Thursday, 12 January 2012

Less Is More

Speaking of Guitar Heaven ...

Technical prowess is impressive, but musicality is something else.

Take the case(s) of three rock icons who are not typically thought of as guitar heroes:  John Fogerty, Pete Townshend and Neil Young.

All three are more known for their songwriting than their guitar prowess.  All three were constrained in what they could do because their instruments carried the song (and the band).  And all three excel(led) at simple.

Fogerty's songs aren't much more than campfire folk songs, but they feel more complicated.  Dead simple chords, but lyrics and melodies that keep things interesting.  And his guitar solos never stray too far from the chord - in fact, they often are the chord (we're pretending the aimless wandering on Suzie Q and Grapevine didn't happen here).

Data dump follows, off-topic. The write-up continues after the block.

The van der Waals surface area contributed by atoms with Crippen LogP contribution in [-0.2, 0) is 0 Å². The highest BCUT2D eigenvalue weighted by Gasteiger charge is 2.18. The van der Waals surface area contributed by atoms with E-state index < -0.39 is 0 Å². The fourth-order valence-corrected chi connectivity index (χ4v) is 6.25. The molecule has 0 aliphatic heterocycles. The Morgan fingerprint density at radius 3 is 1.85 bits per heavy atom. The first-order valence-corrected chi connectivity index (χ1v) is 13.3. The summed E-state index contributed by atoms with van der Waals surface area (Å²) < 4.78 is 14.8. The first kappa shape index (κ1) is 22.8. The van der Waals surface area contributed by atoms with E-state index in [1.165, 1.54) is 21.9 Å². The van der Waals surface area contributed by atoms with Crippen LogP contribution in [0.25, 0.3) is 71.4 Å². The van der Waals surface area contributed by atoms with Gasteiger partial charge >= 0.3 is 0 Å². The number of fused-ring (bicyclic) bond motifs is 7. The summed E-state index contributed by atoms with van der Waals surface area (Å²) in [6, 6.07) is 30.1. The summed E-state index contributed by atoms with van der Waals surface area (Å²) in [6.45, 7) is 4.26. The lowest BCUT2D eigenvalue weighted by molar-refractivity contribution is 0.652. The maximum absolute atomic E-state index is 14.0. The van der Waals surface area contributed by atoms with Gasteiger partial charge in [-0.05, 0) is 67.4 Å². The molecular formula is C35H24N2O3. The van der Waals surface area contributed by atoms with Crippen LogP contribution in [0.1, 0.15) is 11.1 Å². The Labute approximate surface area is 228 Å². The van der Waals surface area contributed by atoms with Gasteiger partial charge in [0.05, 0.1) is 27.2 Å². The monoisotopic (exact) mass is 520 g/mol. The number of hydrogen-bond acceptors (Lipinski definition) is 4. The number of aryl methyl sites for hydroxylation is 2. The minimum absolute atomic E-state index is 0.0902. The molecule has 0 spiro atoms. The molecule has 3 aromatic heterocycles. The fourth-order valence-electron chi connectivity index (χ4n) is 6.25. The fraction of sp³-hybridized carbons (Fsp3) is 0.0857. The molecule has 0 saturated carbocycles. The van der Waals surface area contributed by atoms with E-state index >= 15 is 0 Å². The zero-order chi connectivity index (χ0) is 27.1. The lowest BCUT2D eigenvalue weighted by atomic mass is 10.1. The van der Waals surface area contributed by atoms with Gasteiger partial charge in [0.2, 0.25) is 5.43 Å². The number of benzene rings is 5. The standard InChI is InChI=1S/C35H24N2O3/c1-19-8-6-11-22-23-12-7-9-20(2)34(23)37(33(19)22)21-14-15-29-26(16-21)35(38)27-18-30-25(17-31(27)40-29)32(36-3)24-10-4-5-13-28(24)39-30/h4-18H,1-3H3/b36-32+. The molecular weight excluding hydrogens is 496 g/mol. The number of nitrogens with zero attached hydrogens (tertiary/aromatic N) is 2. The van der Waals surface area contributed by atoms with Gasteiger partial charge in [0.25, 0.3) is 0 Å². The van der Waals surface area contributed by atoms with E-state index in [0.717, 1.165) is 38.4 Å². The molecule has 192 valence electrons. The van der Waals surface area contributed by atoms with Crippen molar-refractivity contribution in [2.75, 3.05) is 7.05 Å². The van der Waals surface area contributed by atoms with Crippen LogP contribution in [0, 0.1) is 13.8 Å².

Townshend's best songs are a little more complicated, but not much.  And again, his best solos are chord based.

Maybe Neil Young is in another category, now that I'm writing this.  His acoustic playing is superb, and often intricate.  His electric work is simpler, though (and noisier).  His soloing is neither simple nor complicated - it's just, just  … just downright weird. 

Every time I listen to him solo I think "this is so bad, why does it work?"  He has this uncanny knack of not sounding good but still sounding right.  Like he's deliberately saying, "I'm not Santana, Clapton, Hendrix, Beck, Vai or Malmsteen.  So what?  Doesn't this fit the song?"

Different styles, to be sure, but all three are skilled guitarists.  And all three let the song do the work.  And that, kids, is alright.

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